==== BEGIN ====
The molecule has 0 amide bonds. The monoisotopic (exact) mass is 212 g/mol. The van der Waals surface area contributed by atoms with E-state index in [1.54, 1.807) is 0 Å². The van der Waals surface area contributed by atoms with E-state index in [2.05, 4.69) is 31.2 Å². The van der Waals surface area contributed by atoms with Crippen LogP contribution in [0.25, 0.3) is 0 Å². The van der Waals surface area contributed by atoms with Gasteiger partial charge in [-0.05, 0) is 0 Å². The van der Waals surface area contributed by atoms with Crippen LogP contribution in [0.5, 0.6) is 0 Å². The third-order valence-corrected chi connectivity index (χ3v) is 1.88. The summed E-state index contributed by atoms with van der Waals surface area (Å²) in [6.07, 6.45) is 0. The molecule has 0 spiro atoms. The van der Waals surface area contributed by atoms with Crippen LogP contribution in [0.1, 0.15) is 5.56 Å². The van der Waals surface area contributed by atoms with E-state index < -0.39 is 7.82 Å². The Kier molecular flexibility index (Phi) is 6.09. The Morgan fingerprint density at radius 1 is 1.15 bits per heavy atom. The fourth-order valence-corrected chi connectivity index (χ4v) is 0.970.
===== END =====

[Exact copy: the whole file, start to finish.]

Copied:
The molecule has 0 amide bonds. The monoisotopic (exact) mass is 212 g/mol. The van der Waals surface area contributed by atoms with E-state index in [1.54, 1.807) is 0 Å². The van der Waals surface area contributed by atoms with E-state index in [2.05, 4.69) is 31.2 Å². The van der Waals surface area contributed by atoms with Crippen LogP contribution in [0.25, 0.3) is 0 Å². The van der Waals surface area contributed by atoms with Gasteiger partial charge in [-0.05, 0) is 0 Å². The van der Waals surface area contributed by atoms with Crippen LogP contribution in [0.5, 0.6) is 0 Å². The third-order valence-corrected chi connectivity index (χ3v) is 1.88. The summed E-state index contributed by atoms with van der Waals surface area (Å²) in [6.07, 6.45) is 0. The molecule has 0 spiro atoms. The van der Waals surface area contributed by atoms with Crippen LogP contribution in [0.1, 0.15) is 5.56 Å². The van der Waals surface area contributed by atoms with E-state index < -0.39 is 7.82 Å². The Kier molecular flexibility index (Phi) is 6.09. The Morgan fingerprint density at radius 1 is 1.15 bits per heavy atom. The fourth-order valence-corrected chi connectivity index (χ4v) is 0.970.